The aim of this study is to evaluate if Kinect is a valid and reliable clinical gait analysis tool for children with cerebral palsy (CP), and whether linear regression and long short-term memory (LSTM) recurrent neural network methods can improve its performance. A gait analysis was conducted on ten children with CP, on two occasions. Lower limb joint kinematics computed from the Kinect and a traditional marker-based Motion Analysis system were investigated by calculating the root mean square errors (RMSE), the coefficients of multiple correlation (CMC), and the intra-class correlation coefficients (ICC2,k). Results showed that the Kinect-based kinematics had an overall modest to poor correlation (CMC-less than 0.001 to 0.70) and an angle pattern similarity with Motion Analysis. After the calibration, RMSE on every degree of freedom decreased. The two calibration methods indicated similar levels of improvement in hip sagittal (CMC-0.81 ± 0.10 vs. 0.75 ± 0.22)/frontal (CMC-0.41 ± 0.35 vs. 0.42 ± 0.37) and knee sagittal kinematics (CMC-0.85±0.07 vs. 0.87 ± 0.12). The hip sagittal (CMC-0.97±0.05) and knee sagittal (CMC-0.88 ± 0.12) angle patterns showed a very good agreement over two days. Modest to excellent reliability (ICC2,k-0.45 to 0.93) for most parameters renders it feasible for observing ongoing changes in gait kinematics.

KEYWORDS:

Kinect; cerebral palsy; gait analysis; kinematics; reliability; validity

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Reliability and validity of the Kinect V2 for the assessment of lower extremity rehabilitation exercises.

Gait & Posture. 2019 Mar 26;70:330-335  [Epub ahead of print]

Wochatz M, Tilgner N, Mueller S, Rabe S, Eichler S, John M, Völler H, Mayer F.

Link to article

Abstract

BACKGROUND:

Besides its initial use as a video gaming system the Kinect might also be suitable to capture human movements in the clinical context. However, the system’s reliability and validity to capture rehabilitation exercises is unclear.

RESEARCH QUESTION:

The purpose of this study was to evaluate the test-retest reliability of lower extremity kinematics during squat, hip abduction and lunge exercises captured by the Kinect and to evaluate the agreement to a reference 3D camera-based motion system.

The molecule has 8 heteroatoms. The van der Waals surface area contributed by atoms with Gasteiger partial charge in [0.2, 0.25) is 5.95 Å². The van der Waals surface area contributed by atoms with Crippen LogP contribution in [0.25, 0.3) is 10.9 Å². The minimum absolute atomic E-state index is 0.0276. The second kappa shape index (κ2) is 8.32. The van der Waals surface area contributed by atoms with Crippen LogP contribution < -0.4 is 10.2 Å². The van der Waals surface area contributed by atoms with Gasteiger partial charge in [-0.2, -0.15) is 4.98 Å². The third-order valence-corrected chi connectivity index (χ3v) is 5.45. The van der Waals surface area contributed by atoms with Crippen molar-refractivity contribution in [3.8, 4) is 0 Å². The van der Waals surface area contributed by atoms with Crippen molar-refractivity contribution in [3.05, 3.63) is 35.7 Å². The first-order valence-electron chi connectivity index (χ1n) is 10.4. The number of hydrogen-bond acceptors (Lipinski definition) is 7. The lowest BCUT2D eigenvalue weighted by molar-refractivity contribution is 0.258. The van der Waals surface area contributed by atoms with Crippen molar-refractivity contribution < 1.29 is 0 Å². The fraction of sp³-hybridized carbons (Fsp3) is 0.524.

METHODS:

Twenty-one healthy individuals performed five repetitions of each lower limb exercise on two different days. Movements were simultaneously assessed by the Kinect and the reference 3D motion system. Joint angles and positions of the lower limb were calculated for sagittal and frontal plane. For the inter-session reliability and the agreement between the two systems standard error of measurement (SEM), bias with limits of agreement (LoA) and Pearson Correlation Coefficient (r) were calculated.

RESULTS:

Parameters indicated varying reliability for the assessed joint angles and positions and decreasing reliability with increasing task complexity. Across all exercises, measurement deviations were shown especially for small movement amplitudes. Variability was acceptable for joint angles and positions during the squat, partially acceptable during the hip abduction and predominately inacceptable during the lunge. The agreement between systems was characterized by systematic errors. Overestimations by the Kinect were apparent for hip flexion during the squat and hip abduction/adduction during the hip abduction exercise as well as for the knee positions during the lunge. Knee and hip flexion during hip abduction and lunge were underestimated by the Kinect.